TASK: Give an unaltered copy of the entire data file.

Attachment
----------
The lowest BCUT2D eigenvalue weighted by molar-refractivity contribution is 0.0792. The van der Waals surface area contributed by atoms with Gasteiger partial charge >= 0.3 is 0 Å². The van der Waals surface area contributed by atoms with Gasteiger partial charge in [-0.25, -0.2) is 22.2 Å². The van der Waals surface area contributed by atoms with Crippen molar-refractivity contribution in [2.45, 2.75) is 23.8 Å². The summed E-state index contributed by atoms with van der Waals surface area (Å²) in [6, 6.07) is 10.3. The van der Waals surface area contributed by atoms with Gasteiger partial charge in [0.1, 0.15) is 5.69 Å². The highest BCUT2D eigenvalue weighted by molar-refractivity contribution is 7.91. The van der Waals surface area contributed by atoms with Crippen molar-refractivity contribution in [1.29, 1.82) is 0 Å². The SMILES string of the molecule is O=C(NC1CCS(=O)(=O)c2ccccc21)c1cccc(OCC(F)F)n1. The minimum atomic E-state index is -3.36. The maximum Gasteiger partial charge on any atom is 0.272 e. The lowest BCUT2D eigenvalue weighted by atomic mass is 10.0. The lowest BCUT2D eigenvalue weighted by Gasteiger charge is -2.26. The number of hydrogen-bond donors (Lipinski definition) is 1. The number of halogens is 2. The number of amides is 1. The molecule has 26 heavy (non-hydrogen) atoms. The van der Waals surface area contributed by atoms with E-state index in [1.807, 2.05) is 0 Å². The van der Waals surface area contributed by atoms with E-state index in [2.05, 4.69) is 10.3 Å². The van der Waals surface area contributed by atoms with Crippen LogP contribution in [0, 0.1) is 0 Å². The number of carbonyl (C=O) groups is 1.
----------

The lowest BCUT2D eigenvalue weighted by molar-refractivity contribution is 0.0792. The van der Waals surface area contributed by atoms with Gasteiger partial charge >= 0.3 is 0 Å². The van der Waals surface area contributed by atoms with Gasteiger partial charge in [-0.25, -0.2) is 22.2 Å². The van der Waals surface area contributed by atoms with Crippen molar-refractivity contribution in [2.45, 2.75) is 23.8 Å². The summed E-state index contributed by atoms with van der Waals surface area (Å²) in [6, 6.07) is 10.3. The van der Waals surface area contributed by atoms with Gasteiger partial charge in [0.1, 0.15) is 5.69 Å². The highest BCUT2D eigenvalue weighted by molar-refractivity contribution is 7.91. The van der Waals surface area contributed by atoms with Crippen molar-refractivity contribution in [1.29, 1.82) is 0 Å². The SMILES string of the molecule is O=C(NC1CCS(=O)(=O)c2ccccc21)c1cccc(OCC(F)F)n1. The minimum atomic E-state index is -3.36. The maximum Gasteiger partial charge on any atom is 0.272 e. The lowest BCUT2D eigenvalue weighted by atomic mass is 10.0. The lowest BCUT2D eigenvalue weighted by Gasteiger charge is -2.26. The number of hydrogen-bond donors (Lipinski definition) is 1. The number of halogens is 2. The number of amides is 1. The molecule has 26 heavy (non-hydrogen) atoms. The van der Waals surface area contributed by atoms with E-state index in [1.807, 2.05) is 0 Å². The van der Waals surface area contributed by atoms with E-state index in [2.05, 4.69) is 10.3 Å². The van der Waals surface area contributed by atoms with Crippen LogP contribution in [0, 0.1) is 0 Å². The number of carbonyl (C=O) groups is 1.